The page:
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The Catholic Study Bible A special version of the New American Bible, with a wealth of background information useful to Catholics.

Reading through Titus

The Address ( 1, 1–4 )

The address follows the usual Pauline pattern, but here it consists of a greeting only. It is slightly more elaborate than Paul's usual greetings but exhibits many of the features of Paul's thinking. As in the other Pastorals, the author emphasizes the apostle's role in the spread of the worldwide mission of Christ. This mission is now entrusted to Paul's “child,” Titus, a fellow worker encouraged through this letter to insure the continuing line of good pastors and to preserve the faithful teaching of Christian life. The great dangers that face Titus and the church of Crete are the false teachers and those who would corrupt the Christian message.

The Body of the Letter ( 1, 5–3, 11 )

Pastoral Charge ( 1, 5–16 )

Verses 5 through 9 are parallel to the instruction of 1 Timothy 3, 1–7 . Paul is an itinerant preacher who, nevertheless, is keenly aware of the need for stabilized leadership, especially to protect the church against heretical or false teaching. Therefore, the instructions given to Titus concerning the administration of the church at Crete are related first to the appointment of trustworthy and reliable pastors for the various duties required for the growth and development of the church there.

One of the important offices was that of presbyter (elder, v. 5 ), a term that in meaning is quite close in this letter to episkopos (overseer or bishop, v. 7 ). The two statements seem to be about the same people, as they could also be in 1 Timothy 3, 1–7; 5, 17–20 . The main function of the bishop was apparently the overseeing of the financial or material matters in the church. Again, as in Philippians 1, 1 , it is difficult to translate episkopos accurately, since the title “bishop” has such different connotations today. This bishop is God's “steward,” entrusted with the distribution of goods and accountable to the members of the community. Therefore his own life ought to be exemplary. He must not only avoid excesses but also represent a model Christian life in his own family. As in 1 Timothy 3, 2–13 , the description of the virtues of officeholders is taken from typical descriptions in literature on virtue.

Leaders of the church are to offer an alternative example to that of the false teachers who preach for personal gain, living off the community and seeking personal recognition and recompense. These kinds of accusations against one's opponents are also part of traditional rhetoric and should not be taken at face value. The conduct of the presbyters or bishops should, however, be above reproach. Primary among the false teachers are the Judaizers who continue to advocate observance of some aspects of the Jewish Law, a custom that was attractive to some Christians for many centuries. The writer stoops to an ethnic slur by quoting an earlier author to the effect that Cretans are by their very nature prone to deceit, dishonesty, and laziness, thus making them all the more susceptible to falsehoods ( 1, 12 ).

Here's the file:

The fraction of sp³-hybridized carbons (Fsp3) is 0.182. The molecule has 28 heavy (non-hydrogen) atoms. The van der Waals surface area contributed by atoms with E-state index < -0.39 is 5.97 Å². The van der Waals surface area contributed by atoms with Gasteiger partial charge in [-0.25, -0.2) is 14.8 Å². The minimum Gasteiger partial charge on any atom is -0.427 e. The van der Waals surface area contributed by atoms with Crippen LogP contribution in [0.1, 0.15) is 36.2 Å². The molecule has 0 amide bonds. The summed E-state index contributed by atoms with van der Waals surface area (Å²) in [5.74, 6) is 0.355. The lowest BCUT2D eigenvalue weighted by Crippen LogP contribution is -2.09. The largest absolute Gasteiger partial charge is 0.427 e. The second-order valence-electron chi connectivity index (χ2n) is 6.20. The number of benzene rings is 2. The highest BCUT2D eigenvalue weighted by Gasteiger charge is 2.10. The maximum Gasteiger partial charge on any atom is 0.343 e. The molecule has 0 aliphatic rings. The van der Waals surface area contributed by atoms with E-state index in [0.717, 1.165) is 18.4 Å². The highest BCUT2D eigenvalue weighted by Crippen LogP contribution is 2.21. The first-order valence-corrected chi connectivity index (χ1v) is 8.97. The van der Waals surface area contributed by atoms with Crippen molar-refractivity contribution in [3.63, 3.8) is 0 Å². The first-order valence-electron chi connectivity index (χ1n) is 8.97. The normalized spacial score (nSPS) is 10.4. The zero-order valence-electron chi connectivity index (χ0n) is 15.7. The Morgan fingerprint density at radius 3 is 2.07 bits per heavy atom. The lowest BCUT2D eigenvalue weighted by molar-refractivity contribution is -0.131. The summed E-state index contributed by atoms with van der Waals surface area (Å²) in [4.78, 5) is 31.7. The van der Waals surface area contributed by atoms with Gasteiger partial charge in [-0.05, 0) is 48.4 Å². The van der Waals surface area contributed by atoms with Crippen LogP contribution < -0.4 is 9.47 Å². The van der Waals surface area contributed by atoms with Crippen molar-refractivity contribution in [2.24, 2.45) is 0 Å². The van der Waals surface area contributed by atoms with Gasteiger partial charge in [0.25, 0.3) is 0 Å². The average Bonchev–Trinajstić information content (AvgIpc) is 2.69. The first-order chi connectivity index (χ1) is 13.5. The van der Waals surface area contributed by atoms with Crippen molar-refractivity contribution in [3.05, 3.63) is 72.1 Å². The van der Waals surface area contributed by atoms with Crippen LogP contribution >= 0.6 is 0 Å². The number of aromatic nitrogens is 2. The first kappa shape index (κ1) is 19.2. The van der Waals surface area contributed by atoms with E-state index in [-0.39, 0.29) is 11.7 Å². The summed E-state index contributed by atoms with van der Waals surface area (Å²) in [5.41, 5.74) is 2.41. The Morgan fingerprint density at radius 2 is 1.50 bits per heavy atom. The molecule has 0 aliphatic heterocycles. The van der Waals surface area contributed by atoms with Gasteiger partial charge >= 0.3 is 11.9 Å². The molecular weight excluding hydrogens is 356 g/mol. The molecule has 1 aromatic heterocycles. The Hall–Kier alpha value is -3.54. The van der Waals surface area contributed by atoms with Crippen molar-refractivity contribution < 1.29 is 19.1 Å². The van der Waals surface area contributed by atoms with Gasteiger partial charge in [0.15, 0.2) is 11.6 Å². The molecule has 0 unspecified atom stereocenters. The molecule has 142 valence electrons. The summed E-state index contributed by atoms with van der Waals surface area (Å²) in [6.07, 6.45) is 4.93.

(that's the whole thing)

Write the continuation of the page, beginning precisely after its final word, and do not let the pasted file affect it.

Teaching the Christian Life ( 2, 1–3, 11 )

Titus is encouraged to hold on to sound faith in teaching, while resisting pressures from all sides. Since the imagery of moral preaching often depicted the church as the new family, its members are here taught to relate to one another as older and younger people would in a well‐ordered family in which respect dominates. Groups singled out include older men and younger men, older and younger women, slaves, and those in authority. Christians must not act in accordance with the world around them. Yet they must survive in an alien world. Paul's instructions focus on how to survive in this world while offering an alternative lifestyle and developing integrity as Christians. The domestic role for women is reinforced. The author reminds them of their duties to be examples within the marital context. Likewise slaves are directed not to rebel against the control of their masters ( 2, 9–10 ). The author urges them to fidelity and kindness within the context of slavery. Citizens were also inclined to see Christianity as an alternative to obedience to a corrupt state. The author of Titus advocates exemplary citizenship based on the status of Christians as already justified and relying on the mercy of God. Paul summarizes his advice to Titus, reminding him to avoid controversies and to maintain his integrity in the true faith. The false teachers disturb the community and its ministers. Paul exhorts to vigilance and constancy.

Conclusion ( 3, 12–15 )

The final lines include very specific travel directives and recommendations for travelers passing through Crete. Titus is told to come with an assistant whom he will send, to join Paul at Nicopolis, a common city name; probably the one in western Greece is intended. Mediterranean Sea travel shut down from November 10 to March 10, and a traveler thus had to “winter” somewhere waiting out the passage of those months. Paul closes with personal greetings. The final greeting “grace be with you all” is the simplest of closing forms. Some manuscripts add “of the Lord” or “of God” and “Amen,” which are closer to the usual elaborations of Paul himself.

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